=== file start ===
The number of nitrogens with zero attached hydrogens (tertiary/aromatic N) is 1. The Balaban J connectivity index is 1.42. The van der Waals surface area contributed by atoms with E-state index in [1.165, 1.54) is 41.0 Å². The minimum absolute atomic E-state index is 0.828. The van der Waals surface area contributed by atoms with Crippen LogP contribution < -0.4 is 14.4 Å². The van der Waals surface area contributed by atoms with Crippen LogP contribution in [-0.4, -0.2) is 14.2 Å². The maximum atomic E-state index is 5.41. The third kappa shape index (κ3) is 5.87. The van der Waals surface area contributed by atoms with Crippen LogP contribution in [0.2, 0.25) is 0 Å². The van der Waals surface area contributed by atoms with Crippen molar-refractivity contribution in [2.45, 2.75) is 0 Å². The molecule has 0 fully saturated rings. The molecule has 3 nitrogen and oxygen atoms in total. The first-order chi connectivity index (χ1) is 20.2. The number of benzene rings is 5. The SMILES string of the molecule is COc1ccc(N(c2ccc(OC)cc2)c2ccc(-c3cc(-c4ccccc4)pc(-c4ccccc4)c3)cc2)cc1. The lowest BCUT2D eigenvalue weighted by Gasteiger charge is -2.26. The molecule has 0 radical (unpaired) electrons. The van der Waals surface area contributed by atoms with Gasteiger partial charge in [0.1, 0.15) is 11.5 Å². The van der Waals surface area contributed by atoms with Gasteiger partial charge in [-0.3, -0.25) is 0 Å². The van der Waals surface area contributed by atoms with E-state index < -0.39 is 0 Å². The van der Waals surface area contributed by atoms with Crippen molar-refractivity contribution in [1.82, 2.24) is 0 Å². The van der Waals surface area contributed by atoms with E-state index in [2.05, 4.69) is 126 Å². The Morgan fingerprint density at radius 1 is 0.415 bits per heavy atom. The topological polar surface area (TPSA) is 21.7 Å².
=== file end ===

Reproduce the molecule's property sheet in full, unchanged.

The number of nitrogens with zero attached hydrogens (tertiary/aromatic N) is 1. The Balaban J connectivity index is 1.42. The van der Waals surface area contributed by atoms with E-state index in [1.165, 1.54) is 41.0 Å². The minimum absolute atomic E-state index is 0.828. The van der Waals surface area contributed by atoms with Crippen LogP contribution < -0.4 is 14.4 Å². The van der Waals surface area contributed by atoms with Crippen LogP contribution in [-0.4, -0.2) is 14.2 Å². The maximum atomic E-state index is 5.41. The third kappa shape index (κ3) is 5.87. The van der Waals surface area contributed by atoms with Crippen LogP contribution in [0.2, 0.25) is 0 Å². The van der Waals surface area contributed by atoms with Crippen molar-refractivity contribution in [2.45, 2.75) is 0 Å². The molecule has 0 fully saturated rings. The molecule has 3 nitrogen and oxygen atoms in total. The first-order chi connectivity index (χ1) is 20.2. The number of benzene rings is 5. The SMILES string of the molecule is COc1ccc(N(c2ccc(OC)cc2)c2ccc(-c3cc(-c4ccccc4)pc(-c4ccccc4)c3)cc2)cc1. The lowest BCUT2D eigenvalue weighted by Gasteiger charge is -2.26. The molecule has 0 radical (unpaired) electrons. The van der Waals surface area contributed by atoms with Gasteiger partial charge in [0.1, 0.15) is 11.5 Å². The van der Waals surface area contributed by atoms with Gasteiger partial charge in [-0.3, -0.25) is 0 Å². The van der Waals surface area contributed by atoms with E-state index < -0.39 is 0 Å². The van der Waals surface area contributed by atoms with Crippen molar-refractivity contribution in [1.82, 2.24) is 0 Å². The van der Waals surface area contributed by atoms with E-state index in [2.05, 4.69) is 126 Å². The Morgan fingerprint density at radius 1 is 0.415 bits per heavy atom. The topological polar surface area (TPSA) is 21.7 Å².